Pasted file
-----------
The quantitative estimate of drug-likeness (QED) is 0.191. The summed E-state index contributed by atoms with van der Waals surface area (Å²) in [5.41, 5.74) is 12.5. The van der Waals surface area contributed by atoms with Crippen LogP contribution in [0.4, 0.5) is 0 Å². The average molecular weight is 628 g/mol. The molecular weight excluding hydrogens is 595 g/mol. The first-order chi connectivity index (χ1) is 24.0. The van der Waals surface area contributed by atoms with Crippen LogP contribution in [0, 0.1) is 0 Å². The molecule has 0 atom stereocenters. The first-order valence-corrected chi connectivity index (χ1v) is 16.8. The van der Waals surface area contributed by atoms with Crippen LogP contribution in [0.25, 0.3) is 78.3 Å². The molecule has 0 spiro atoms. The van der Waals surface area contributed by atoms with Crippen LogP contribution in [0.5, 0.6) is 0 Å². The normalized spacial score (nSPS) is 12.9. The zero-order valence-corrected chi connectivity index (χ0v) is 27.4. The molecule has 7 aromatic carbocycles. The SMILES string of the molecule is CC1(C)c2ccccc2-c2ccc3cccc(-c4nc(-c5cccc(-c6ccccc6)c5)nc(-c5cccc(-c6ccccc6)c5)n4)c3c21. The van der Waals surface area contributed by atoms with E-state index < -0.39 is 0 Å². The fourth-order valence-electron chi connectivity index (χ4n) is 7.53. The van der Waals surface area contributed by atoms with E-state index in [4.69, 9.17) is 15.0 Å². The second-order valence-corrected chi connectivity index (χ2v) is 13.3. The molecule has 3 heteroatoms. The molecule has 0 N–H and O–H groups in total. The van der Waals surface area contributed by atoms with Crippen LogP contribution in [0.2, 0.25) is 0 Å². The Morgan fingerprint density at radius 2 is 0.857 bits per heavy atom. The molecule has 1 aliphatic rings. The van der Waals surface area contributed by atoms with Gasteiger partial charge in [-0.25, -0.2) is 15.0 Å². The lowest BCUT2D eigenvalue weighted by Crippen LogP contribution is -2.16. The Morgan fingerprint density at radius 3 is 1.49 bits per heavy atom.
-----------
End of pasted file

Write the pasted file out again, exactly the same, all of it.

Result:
The quantitative estimate of drug-likeness (QED) is 0.191. The summed E-state index contributed by atoms with van der Waals surface area (Å²) in [5.41, 5.74) is 12.5. The van der Waals surface area contributed by atoms with Crippen LogP contribution in [0.4, 0.5) is 0 Å². The average molecular weight is 628 g/mol. The molecular weight excluding hydrogens is 595 g/mol. The first-order chi connectivity index (χ1) is 24.0. The van der Waals surface area contributed by atoms with Crippen LogP contribution in [0, 0.1) is 0 Å². The molecule has 0 atom stereocenters. The first-order valence-corrected chi connectivity index (χ1v) is 16.8. The van der Waals surface area contributed by atoms with Crippen LogP contribution in [0.25, 0.3) is 78.3 Å². The molecule has 0 spiro atoms. The van der Waals surface area contributed by atoms with Crippen LogP contribution in [0.5, 0.6) is 0 Å². The normalized spacial score (nSPS) is 12.9. The zero-order valence-corrected chi connectivity index (χ0v) is 27.4. The molecule has 7 aromatic carbocycles. The SMILES string of the molecule is CC1(C)c2ccccc2-c2ccc3cccc(-c4nc(-c5cccc(-c6ccccc6)c5)nc(-c5cccc(-c6ccccc6)c5)n4)c3c21. The van der Waals surface area contributed by atoms with E-state index < -0.39 is 0 Å². The fourth-order valence-electron chi connectivity index (χ4n) is 7.53. The van der Waals surface area contributed by atoms with E-state index in [4.69, 9.17) is 15.0 Å². The second-order valence-corrected chi connectivity index (χ2v) is 13.3. The molecule has 3 heteroatoms. The molecule has 0 N–H and O–H groups in total. The van der Waals surface area contributed by atoms with Crippen LogP contribution in [0.2, 0.25) is 0 Å². The Morgan fingerprint density at radius 2 is 0.857 bits per heavy atom. The molecule has 1 aliphatic rings. The van der Waals surface area contributed by atoms with Gasteiger partial charge in [-0.25, -0.2) is 15.0 Å². The lowest BCUT2D eigenvalue weighted by Crippen LogP contribution is -2.16. The Morgan fingerprint density at radius 3 is 1.49 bits per heavy atom.